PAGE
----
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This website is about Brazilian jiu jitsu (BJJ). I'm a purple belt who started in 2006, teaching and training at Artemis BJJ in Bristol, UK. All content ©2004-2016 Can Sönmez

27 January 2017

27/01/2017 - Artemis BJJ Third Anniversary | Teaching | Closed Guard | Grips & Breaking Posture

Teaching #624
Artemis BJJ (MYGYM Bristol), Can Sönmez, Bristol, UK - 25/01/2017

It's three years to the day that Donal and I started the club. We're celebrating with a seminar on Saturday. Hooray!

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To attack the closed guard, you are generally going to have to break down your opponent's posture first. That begins from your positioning in the closed guard. Bring your hips up into them to take away space, making it harder for them to start opening your guard. Keep your knees up into their armpits if possible, walking your legs up their back when you can. Your legs are much stronger than your arms: make sure you're using both to break their posture.

If they have managed to get their hands on you, the most basic method of breaking posture is probably pulling their elbows out and then towards you. This is particularly handy if they've got both hands on your hips, or something like that. Using your legs is key here, to help you pull them forwards. If they have one elbow digging back into your leg and you can't pull it back with one hand, reach across with both, then yank that elbow back. This could have the added advantage of enabling you to pull that arm to the other side of your body, very useful for attacking.

The same applies if they want to stand. Carefully time the right moment, then as soon as you feel their bum rise away from their heels, pull your knees towards your chest. That should knock them back onto the ground. It could also put you in a better position than before, as they may end up falling into you, meaning you can get superior control. Ideally, they'll make the mistake of posting on their hands, as that means you can go for various attacks, like the kimura. As Jason Scully advises, you don't have to just pull straight towards you: twisting can knock them right into an omoplata, or at worst help you to start creating angles.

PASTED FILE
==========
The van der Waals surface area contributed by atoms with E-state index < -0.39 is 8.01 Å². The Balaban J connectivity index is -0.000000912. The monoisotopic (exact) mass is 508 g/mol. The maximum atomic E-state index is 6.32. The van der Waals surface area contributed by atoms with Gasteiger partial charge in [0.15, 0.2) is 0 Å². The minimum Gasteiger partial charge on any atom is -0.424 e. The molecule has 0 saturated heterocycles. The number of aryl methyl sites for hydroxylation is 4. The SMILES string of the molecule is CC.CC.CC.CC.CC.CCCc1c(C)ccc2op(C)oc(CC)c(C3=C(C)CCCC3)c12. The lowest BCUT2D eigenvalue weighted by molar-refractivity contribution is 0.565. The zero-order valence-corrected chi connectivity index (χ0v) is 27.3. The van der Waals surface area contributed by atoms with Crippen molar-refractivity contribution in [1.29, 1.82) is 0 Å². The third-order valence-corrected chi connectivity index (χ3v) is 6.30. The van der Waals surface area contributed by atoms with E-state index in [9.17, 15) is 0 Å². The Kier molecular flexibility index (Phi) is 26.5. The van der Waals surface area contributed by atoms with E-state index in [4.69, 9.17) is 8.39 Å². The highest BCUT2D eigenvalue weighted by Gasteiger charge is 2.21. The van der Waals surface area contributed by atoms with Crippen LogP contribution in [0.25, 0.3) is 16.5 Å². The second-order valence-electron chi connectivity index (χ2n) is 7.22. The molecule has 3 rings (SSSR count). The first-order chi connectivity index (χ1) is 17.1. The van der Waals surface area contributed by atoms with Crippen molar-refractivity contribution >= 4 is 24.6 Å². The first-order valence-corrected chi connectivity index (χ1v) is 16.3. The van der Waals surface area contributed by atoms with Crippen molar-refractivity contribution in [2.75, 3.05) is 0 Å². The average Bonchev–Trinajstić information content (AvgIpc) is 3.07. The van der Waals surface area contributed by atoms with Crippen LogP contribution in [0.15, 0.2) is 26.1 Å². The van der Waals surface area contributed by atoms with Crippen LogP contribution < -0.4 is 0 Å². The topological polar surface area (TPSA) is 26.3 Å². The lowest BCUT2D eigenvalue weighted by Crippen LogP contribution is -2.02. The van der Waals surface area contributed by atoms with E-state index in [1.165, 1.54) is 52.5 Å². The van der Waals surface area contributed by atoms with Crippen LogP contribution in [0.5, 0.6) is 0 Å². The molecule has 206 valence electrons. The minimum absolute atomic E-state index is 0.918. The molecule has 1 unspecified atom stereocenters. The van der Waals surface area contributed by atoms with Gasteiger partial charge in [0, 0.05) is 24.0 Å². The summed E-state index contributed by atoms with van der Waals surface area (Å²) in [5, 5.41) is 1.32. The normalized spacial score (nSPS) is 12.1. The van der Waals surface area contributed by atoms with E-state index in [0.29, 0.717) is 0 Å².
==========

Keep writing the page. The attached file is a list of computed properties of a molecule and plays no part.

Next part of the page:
If you want to maintain closed guard, then you need to stop them setting up their pass. If they try to pass from the knees, the first thing they normally do is put a knee into your tailbone, or somewhere else on your bottom. The easy way to scupper that is to grab onto the gi material by their knee and shift your hips back over to the middle. That can be very frustrating for the person trying to pass, which is good for distracting them and working an opening to attack. On the downside, it can consume a fair bit of energy, as you might find yourself doing it repeatedly if they're really persistent. Another option is a very simple sweep from Henry Akins, where you just pop your hips over to the opposite side and knock them over.

My favourite option builds on the simple posture break, as I like to weave my hands into a shoulder clamp. When you pull them down, reach one hand under the armpit, the other around their head. Lock your hands palm to palm (this is known as a 'gable grip', clamping down on their shoulder. When the time is right, loop your arm over their head, tightening your grip even more firmly by their shoulder. You can now start to angle off, rotating your hips in the direction of that shoulder, bringing your knee up their back to press their head down. This sets you up for pressing armbars, omoplatas, backtakes, etc.